The Happy Atheist

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Why should we believe that there is some omnipotent power in the universe to guide us and prevent serious catastrophe? As a diehard existentialist fan, finding solace in Kafka’s metamorphosis and Camus’ Myth of Sisyphus and The Stranger, it is hard for me to accept the idea of divine power. If there is such a power, why did the Holocaust occur? Or the Spanish Inquisition? Or the various World Wars? It is stifling to me to go through my days with the solid conviction that someone or something is watching over me. This also involves the troubling issue of free will. In other words, perhaps this argument is faulty and misjudged.

There is a God, but He is not responsible for what occurs on Earth.

He created us, but we control ourselves and determine our own destiny.

Nietzsche
Nietzsche

Nietzsche, who adamantly claimed that there is no God, stands as the quintessential role model of what an atheist is. We are truly all bugs under a giant microscope, and the sooner we accept our insignificant and inevitable fate as the human race, the easier life will be.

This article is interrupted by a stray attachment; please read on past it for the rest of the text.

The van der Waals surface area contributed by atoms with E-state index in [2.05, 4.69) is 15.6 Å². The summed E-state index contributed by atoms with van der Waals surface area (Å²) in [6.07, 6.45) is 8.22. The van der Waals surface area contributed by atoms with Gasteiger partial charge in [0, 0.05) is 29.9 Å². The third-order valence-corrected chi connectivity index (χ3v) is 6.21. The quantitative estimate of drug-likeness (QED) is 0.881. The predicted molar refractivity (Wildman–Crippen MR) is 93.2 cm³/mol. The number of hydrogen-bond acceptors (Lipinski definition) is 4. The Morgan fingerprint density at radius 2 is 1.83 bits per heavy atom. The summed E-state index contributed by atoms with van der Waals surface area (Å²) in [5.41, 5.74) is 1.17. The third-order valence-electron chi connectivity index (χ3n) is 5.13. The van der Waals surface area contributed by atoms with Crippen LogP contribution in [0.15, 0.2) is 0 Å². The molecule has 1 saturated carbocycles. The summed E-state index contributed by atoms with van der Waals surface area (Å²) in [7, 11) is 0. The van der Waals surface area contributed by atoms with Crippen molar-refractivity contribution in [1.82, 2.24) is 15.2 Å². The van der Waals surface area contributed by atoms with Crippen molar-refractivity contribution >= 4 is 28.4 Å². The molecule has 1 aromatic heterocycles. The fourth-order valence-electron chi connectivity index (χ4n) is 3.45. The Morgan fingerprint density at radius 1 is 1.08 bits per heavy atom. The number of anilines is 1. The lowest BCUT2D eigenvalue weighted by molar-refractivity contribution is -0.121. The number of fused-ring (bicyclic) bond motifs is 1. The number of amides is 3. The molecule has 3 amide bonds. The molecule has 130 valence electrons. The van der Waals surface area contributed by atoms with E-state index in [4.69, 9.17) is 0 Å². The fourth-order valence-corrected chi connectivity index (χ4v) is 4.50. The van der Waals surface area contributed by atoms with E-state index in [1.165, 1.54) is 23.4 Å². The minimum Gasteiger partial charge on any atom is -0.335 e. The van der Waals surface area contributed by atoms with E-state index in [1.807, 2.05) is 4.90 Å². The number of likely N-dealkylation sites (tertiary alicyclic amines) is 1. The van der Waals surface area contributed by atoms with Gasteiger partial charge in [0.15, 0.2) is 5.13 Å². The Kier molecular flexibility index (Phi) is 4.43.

For those religious people who attempt to instill faith in us atheists, let me say one thing briefly about religion. It has, throughout history, caused war, disagreement, xenophobia, and distrust among people. Atheists are not to be hated or viewed as anathemas. They merely have come to understand the irrationality in life, and no longer search for answers in a seemingly confused universe. They are Holden Caulfield from Catcher in the Rye or Meresault from The Stranger.

To call them immoral would be a terrible mistake. They are amoral and essentially indifferent, and thus have no reason to have a passionate belief in anything. Without that perilous investment of trust, it is hard for the atheist to be disappointed.

Why an atheist is right?

That is why the atheist is right…they have found a loophole in our Christian-based society, strange and isolated as it may seem, to achieve ironic happiness. They are the absurd hero from the Myth of Sisyphus. They do not need divinity to show them life’s purpose, because they have the peace of mind knowing already that there is none. Most people spend life pushing their boulders up a cliff, desperately clinging to the notion that by doing so they are closer to achieving “enlightenment.” Their struggles are endured because they are convinced that they will soon find serenity. This, as we all know, is not the case. Because the atheist surrenders all hope that he will find contentment, he has a striking advantage: he will never be let down, and if something good serendipitously occurs, he will simply be pleasantly surprised.

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